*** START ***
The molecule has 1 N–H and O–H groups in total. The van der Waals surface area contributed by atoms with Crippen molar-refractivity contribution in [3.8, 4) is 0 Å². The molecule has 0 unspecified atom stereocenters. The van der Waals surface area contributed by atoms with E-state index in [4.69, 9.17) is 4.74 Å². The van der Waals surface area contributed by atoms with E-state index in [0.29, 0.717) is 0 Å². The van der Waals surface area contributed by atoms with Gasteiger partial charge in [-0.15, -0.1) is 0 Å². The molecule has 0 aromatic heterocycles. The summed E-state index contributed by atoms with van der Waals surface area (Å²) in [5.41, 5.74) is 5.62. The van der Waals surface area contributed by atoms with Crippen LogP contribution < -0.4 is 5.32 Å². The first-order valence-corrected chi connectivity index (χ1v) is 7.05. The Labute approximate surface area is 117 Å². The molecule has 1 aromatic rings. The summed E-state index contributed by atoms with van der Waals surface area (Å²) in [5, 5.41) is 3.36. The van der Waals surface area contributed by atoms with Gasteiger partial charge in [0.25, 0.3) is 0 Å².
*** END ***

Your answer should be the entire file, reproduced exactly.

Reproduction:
The molecule has 1 N–H and O–H groups in total. The van der Waals surface area contributed by atoms with Crippen molar-refractivity contribution in [3.8, 4) is 0 Å². The molecule has 0 unspecified atom stereocenters. The van der Waals surface area contributed by atoms with E-state index in [4.69, 9.17) is 4.74 Å². The van der Waals surface area contributed by atoms with E-state index in [0.29, 0.717) is 0 Å². The van der Waals surface area contributed by atoms with Gasteiger partial charge in [-0.15, -0.1) is 0 Å². The molecule has 0 aromatic heterocycles. The summed E-state index contributed by atoms with van der Waals surface area (Å²) in [5.41, 5.74) is 5.62. The van der Waals surface area contributed by atoms with Crippen LogP contribution < -0.4 is 5.32 Å². The first-order valence-corrected chi connectivity index (χ1v) is 7.05. The Labute approximate surface area is 117 Å². The molecule has 1 aromatic rings. The summed E-state index contributed by atoms with van der Waals surface area (Å²) in [5, 5.41) is 3.36. The van der Waals surface area contributed by atoms with Gasteiger partial charge in [0.25, 0.3) is 0 Å².